Standing there as the “Yes on 8” rally outside Oakland’s Foothill Missionary Baptist Church began to wind down today, I noticed a gentleman in the crowd approach an elderly woman who was holding a “Gay marriage = legal perversion” sign. I eavesdropped – hey, that’s my job – as he told her he agreed with her sign completely, but he urged her to ditch it and just use a “Yes on 8” sign instead because her homemade sign’s sentiment might turn off some voters.
Is saying one thing but meaning another common in political campaigns of all kinds? Certainly. Is it disingenuous? You bet.
It seems to be a similar situation with the “Yes on 8” campaign’s focus on what would be taught to California’s public schoolchildren should this measure fail.
They note that in Massachusetts, where same-sex marriage has been legal since 2004, parents can’t “opt out” from having their children hear about same-sex marriage in public school. That’s true; a federal judge there ruled so, and was affirmed by the 1st U.S. Circuit Court of Appeals earlier this year.
“Public schools are not obliged to shield individual students from ideas which potentially are religiously offensive, particularly when the school imposes no requirement that the student agree with or affirm those ideas, or even participate in discussions about them,” the appeals court wrote.
Proposition 8’s proponents and opponents are going back and forth now on whether California law will allow an opt-out. As I’ve noted before, California Education Code section 51240 says:
(a) If any part of a school’s instruction in health conflicts with the religious training and beliefs of a parent or guardian of a pupil, the pupil, upon written request of the parent or guardian, shall be excused from the part of the instruction that conflicts with the religious training and beliefs.
(b) For purposes of this section, “religious training and beliefs” includes personal moral convictions.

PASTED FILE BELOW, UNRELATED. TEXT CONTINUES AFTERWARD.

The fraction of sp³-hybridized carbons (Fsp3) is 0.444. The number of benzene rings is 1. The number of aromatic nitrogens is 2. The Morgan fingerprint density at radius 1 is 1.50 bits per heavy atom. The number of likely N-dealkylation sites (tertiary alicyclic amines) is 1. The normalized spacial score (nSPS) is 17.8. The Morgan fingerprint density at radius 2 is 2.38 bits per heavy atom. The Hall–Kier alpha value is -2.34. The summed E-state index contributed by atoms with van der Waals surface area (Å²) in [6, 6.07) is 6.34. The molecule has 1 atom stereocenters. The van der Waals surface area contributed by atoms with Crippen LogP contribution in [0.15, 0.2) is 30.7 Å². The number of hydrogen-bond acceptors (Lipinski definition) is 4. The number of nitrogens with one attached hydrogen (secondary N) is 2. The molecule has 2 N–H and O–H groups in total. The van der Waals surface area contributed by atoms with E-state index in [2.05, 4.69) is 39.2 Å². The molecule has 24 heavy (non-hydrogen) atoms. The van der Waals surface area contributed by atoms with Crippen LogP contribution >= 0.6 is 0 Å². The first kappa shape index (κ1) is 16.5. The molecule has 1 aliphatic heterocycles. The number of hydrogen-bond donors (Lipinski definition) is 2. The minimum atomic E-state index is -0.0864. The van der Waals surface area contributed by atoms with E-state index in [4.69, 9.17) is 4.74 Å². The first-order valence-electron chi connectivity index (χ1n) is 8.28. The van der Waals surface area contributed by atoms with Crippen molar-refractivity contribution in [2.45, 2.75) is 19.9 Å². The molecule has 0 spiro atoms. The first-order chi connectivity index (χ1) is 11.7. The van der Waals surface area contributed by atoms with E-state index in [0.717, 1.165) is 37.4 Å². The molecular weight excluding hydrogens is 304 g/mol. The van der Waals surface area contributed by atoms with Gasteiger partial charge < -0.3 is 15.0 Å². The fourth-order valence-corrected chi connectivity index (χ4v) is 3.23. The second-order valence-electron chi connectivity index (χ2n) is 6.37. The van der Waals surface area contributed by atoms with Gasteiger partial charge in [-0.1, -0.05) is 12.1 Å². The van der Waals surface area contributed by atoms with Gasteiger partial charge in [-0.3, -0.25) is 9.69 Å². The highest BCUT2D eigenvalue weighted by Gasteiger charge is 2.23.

Another section, 51932(b), might exempt “instruction or materials that discuss gender, sexual orientation, or family life and do not discuss human reproductive organs and their functions” from an opt-out, but that might only apply to the California Comprehensive Sexual Health and HIV/AIDS Prevention Education Act, a whole separate section of the code enacted in 2004. I’m not sure.
Yet there’s a deeper and more important question here than intricacies of the Education Code – a question about what our public schools are supposed to be.
“Public schools often walk a tightrope between the many competing constitutional demands made by parents, students, teachers, and the schools’ other constituents… The balance the school struck here does not offend the Free Exercise or Due Process Clauses of the U.S. Constitution,” the appeals court wrote in the Massachusetts case. “We do not suggest that the school’s choice of books for young students has not deeply offended the plaintiffs’ sincerely held religious beliefs. If the school system has been insufficiently sensitive to such religious beliefs, the plaintiffs may seek recourse to the normal political processes for change in the town and state. They are not entitled to a federal judicial remedy under the U.S. Constitution.”